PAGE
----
Der sichere Augen- und Zahn-Arzt – The Safe Eye and Tooth Doctor - 1732

Christoph von Hellwig (a.k.a. Valentin Kräutermann)


Der sichere Augen- und Zahn-Arzt

Christoph von Hellwig (a.k.a. Valentin Kräutermann) (1663-1721)

Born in rural Kölleda, Germany in 1663, Christoph von Hellwig was a German physician, alchemist, and poet recognized as the inventor of the modern toothbrush. He studied medicine in Jena and Erfurt, in Thuringia from 1681 to 1688. After obtaining his medical license, Hellwig practiced in Weißensee for four years, then in Frankenhausen for another three years. Following this, Hellwig was appointed stadtphysikus, or city physician, for the town of Tennstedt in 1696. In 1700, he published a treatise in the journal Frauenzimmer-Apotheke, or Women's Bedroom Toiletry, that described the first modern toothbrush, which had a wood or metal handle and soft horsehair bristles. In this publication, Hellwig explained the benefits of using his toothbrush over conventional methods of dental hygiene, such as chewing sawdust or cleaning with a rag. Through this publication, his toothbrush became widely known within society’s upper classes and its use began to replace less-effective methods of dental hygiene. However, cloth with tooth powder was still more commonly used until toothbrushes could be cheaply mass-produced following William Addis in 1780. In recognition of his invention and his contributions to the city’s public health, Tennstedt, a town 200 miles south-west from Berlin, erected a toothbrush monument that can be appreciated today.

In 1712, Hellwig left his post as city physician in Tennstedt and returned to Erfurt, where his son was attending medical school. Sitting on the Gera River, Erfurt offered convenient shipping for Hellwig’s thriving mail-order pharmaceutical business. Hellwig’s famed homemade remedies were seen as “miracle drugs”. At Erfurt, he was also able to focus his time on his writing. Using various pseudonyms such as Caspar Schröder, Constans Alitophilus Hertzberger, and Valentin Kräutermann, Hellwig published approximately 240 works. Not only did Hellwig write medical and surgical texts, but he also wrote herbal and alchemical works, as well as poetry and astrology. In fact, Christoph’s brother, Johann Otto von Hellwig, was another renowned physician and author that is the suspected man behind the pseudonym Ali Puli, eminent and mysterious alchemist. Furthermore, Christoph is credited with creating a “Hundertjähriger Kalender”, a centenary calendar of (inaccurate) weather predictions, based on observations by Maruitius Knauer.

What is particularly notable of Hellwig’s medical and scientific publications is that the majority of them are written in German, rather than the customary Latin, which was only used by academics and medical professionals. In doing so, Hellwig sought to target the masses, and is recognized as one of the first to intentionally target female readers as an audience. This likely contributed to his success as a businessman and author and was key to the circulation of his invention of the toothbrush.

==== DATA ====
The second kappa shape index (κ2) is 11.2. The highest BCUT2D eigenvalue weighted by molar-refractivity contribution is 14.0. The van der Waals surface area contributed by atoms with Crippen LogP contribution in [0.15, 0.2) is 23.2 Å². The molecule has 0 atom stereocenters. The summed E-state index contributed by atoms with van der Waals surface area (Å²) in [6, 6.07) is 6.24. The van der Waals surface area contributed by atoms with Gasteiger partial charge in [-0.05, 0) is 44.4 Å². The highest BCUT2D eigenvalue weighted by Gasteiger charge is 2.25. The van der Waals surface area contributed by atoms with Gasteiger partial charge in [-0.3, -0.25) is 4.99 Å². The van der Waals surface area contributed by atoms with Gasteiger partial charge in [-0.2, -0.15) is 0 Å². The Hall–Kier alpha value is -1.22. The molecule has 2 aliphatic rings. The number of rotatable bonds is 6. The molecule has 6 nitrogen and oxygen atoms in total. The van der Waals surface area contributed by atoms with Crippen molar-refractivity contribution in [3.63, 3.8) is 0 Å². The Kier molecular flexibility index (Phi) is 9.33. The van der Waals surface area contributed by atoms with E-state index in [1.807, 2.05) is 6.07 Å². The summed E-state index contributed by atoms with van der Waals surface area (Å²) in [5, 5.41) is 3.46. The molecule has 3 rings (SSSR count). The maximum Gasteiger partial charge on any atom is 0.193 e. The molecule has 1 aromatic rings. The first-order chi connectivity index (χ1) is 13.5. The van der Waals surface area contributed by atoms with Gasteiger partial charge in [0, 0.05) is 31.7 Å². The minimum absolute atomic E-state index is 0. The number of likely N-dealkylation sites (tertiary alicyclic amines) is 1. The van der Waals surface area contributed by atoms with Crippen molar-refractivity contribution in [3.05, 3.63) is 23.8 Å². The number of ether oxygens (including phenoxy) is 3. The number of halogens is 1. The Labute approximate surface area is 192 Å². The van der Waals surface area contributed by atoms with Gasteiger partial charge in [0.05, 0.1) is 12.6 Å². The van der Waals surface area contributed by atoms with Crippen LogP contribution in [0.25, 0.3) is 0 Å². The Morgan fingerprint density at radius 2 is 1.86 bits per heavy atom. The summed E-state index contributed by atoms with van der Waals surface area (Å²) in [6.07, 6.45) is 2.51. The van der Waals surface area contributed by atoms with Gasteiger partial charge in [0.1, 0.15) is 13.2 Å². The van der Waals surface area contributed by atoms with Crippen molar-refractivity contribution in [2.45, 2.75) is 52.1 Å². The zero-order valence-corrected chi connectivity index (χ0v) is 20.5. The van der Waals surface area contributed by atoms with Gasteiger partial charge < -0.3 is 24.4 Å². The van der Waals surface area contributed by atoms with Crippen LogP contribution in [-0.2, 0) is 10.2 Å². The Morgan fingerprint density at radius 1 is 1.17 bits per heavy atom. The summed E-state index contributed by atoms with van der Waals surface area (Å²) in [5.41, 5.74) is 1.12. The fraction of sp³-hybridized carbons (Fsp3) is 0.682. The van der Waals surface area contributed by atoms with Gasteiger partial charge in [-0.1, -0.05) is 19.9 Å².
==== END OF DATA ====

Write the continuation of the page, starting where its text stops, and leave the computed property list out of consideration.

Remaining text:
Under the pseudonym Valentin Kräutermann, wrote Der sichere Augen- und Zahn-Arzt, or The Safe Eye and Tooth Doctor, in 1732. This book is described as an “accurate description of all eye and tooth ailments, along with clear instruction”. The Safe Eye and Tooth Doctor is separated into two sections— one dedicated to the eye and ophthalmology, and one to teeth and dentistry. The eye portion is substantially longer, broken into forty chapters, while the tooth section consists only of nine chapters. Each chapter focuses on specific anatomy, pathology, or treatments with incredible detail and comprehensiveness. Hellwig describes the anatomy of the eyes and supporting tissues; diseases such as cancer, glaucoma, and cataracts; and potential treatment for these diseases. In the dental portion of the book, Hellwig also thoroughly describes dental anatomy and occlusion, the primary dentition, tooth extractions (with and without instruments), and dental caries. Regarding dental caries, Hellwig subscribed to the theory that tooth decay was the work of tooth worms, which was a commonly held belief from multiple ancient cultures. He also describes using cautery and filling using gold to resist decay in carious lesions. Additionally, recipes for remedies and medicines that Hellwig prescribes for particular ailments are commonly found throughout the work. Overall, Christoph von Hellwig’s body of work is quite impressive in both its comprehensiveness and level of detail in two very different organ groups in the body.

Digital Version

(Based on research and essay by James Wohlmuth class of 2024 as part of his assignment in the Elective in History of Medicine and Dentistry Course Fall 2020). Edited by Andrew I Spielman.